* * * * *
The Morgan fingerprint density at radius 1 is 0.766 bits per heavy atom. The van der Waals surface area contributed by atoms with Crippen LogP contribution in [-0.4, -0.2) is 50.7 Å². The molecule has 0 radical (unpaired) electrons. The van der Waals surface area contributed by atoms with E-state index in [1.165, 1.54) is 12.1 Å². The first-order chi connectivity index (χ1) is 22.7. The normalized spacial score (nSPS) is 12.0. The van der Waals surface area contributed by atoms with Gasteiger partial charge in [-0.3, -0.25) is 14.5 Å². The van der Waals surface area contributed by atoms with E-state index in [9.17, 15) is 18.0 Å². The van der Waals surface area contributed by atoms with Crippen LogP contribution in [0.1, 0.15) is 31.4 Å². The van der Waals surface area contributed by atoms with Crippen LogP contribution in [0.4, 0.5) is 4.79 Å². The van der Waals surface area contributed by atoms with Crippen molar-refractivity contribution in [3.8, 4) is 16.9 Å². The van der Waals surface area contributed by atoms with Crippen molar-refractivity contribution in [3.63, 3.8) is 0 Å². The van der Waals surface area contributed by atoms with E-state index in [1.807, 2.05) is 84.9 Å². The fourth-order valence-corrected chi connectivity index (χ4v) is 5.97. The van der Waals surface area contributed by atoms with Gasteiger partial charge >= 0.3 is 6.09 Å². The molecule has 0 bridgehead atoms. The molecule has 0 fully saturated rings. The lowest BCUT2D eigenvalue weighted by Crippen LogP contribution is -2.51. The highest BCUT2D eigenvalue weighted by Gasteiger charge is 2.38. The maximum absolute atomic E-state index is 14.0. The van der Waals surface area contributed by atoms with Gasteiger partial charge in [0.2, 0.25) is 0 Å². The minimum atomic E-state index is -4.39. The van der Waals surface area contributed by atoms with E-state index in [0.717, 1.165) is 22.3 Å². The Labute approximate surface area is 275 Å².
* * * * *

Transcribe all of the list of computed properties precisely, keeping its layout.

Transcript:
The Morgan fingerprint density at radius 1 is 0.766 bits per heavy atom. The van der Waals surface area contributed by atoms with Crippen LogP contribution in [-0.4, -0.2) is 50.7 Å². The molecule has 0 radical (unpaired) electrons. The van der Waals surface area contributed by atoms with E-state index in [1.165, 1.54) is 12.1 Å². The first-order chi connectivity index (χ1) is 22.7. The normalized spacial score (nSPS) is 12.0. The van der Waals surface area contributed by atoms with Gasteiger partial charge in [-0.3, -0.25) is 14.5 Å². The van der Waals surface area contributed by atoms with E-state index in [9.17, 15) is 18.0 Å². The van der Waals surface area contributed by atoms with Crippen LogP contribution in [0.1, 0.15) is 31.4 Å². The van der Waals surface area contributed by atoms with Crippen LogP contribution in [0.4, 0.5) is 4.79 Å². The van der Waals surface area contributed by atoms with Crippen molar-refractivity contribution in [3.8, 4) is 16.9 Å². The van der Waals surface area contributed by atoms with Crippen molar-refractivity contribution in [3.63, 3.8) is 0 Å². The van der Waals surface area contributed by atoms with E-state index in [1.807, 2.05) is 84.9 Å². The fourth-order valence-corrected chi connectivity index (χ4v) is 5.97. The van der Waals surface area contributed by atoms with Gasteiger partial charge >= 0.3 is 6.09 Å². The molecule has 0 bridgehead atoms. The molecule has 0 fully saturated rings. The lowest BCUT2D eigenvalue weighted by Crippen LogP contribution is -2.51. The highest BCUT2D eigenvalue weighted by Gasteiger charge is 2.38. The maximum absolute atomic E-state index is 14.0. The van der Waals surface area contributed by atoms with Gasteiger partial charge in [0.2, 0.25) is 0 Å². The minimum atomic E-state index is -4.39. The van der Waals surface area contributed by atoms with E-state index in [0.717, 1.165) is 22.3 Å². The Labute approximate surface area is 275 Å².